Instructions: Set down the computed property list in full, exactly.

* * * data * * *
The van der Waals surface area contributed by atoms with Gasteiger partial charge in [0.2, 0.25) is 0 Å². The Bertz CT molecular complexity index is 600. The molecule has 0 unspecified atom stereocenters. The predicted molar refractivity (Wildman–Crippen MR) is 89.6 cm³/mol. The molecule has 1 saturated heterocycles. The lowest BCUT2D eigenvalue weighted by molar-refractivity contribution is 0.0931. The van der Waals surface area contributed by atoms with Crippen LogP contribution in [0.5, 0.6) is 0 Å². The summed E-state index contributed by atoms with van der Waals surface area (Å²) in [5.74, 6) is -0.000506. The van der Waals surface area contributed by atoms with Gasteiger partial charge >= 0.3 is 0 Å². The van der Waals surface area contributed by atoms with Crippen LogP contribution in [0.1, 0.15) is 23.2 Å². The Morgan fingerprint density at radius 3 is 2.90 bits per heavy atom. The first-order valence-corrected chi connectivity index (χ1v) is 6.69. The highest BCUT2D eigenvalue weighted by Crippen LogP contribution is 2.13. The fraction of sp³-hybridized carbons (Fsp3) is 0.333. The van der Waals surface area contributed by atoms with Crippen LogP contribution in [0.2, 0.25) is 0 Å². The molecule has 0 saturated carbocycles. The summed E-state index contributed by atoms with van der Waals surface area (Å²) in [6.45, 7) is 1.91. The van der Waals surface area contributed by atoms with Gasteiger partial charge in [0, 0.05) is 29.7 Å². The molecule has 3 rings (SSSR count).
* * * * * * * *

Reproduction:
The van der Waals surface area contributed by atoms with Gasteiger partial charge in [0.2, 0.25) is 0 Å². The Bertz CT molecular complexity index is 600. The molecule has 0 unspecified atom stereocenters. The predicted molar refractivity (Wildman–Crippen MR) is 89.6 cm³/mol. The molecule has 1 saturated heterocycles. The lowest BCUT2D eigenvalue weighted by molar-refractivity contribution is 0.0931. The van der Waals surface area contributed by atoms with Crippen LogP contribution in [0.5, 0.6) is 0 Å². The summed E-state index contributed by atoms with van der Waals surface area (Å²) in [5.74, 6) is -0.000506. The van der Waals surface area contributed by atoms with Gasteiger partial charge >= 0.3 is 0 Å². The van der Waals surface area contributed by atoms with Crippen LogP contribution in [0.1, 0.15) is 23.2 Å². The Morgan fingerprint density at radius 3 is 2.90 bits per heavy atom. The first-order valence-corrected chi connectivity index (χ1v) is 6.69. The highest BCUT2D eigenvalue weighted by Crippen LogP contribution is 2.13. The fraction of sp³-hybridized carbons (Fsp3) is 0.333. The van der Waals surface area contributed by atoms with Crippen LogP contribution in [0.2, 0.25) is 0 Å². The molecule has 0 saturated carbocycles. The summed E-state index contributed by atoms with van der Waals surface area (Å²) in [6.45, 7) is 1.91. The van der Waals surface area contributed by atoms with Gasteiger partial charge in [0, 0.05) is 29.7 Å². The molecule has 3 rings (SSSR count).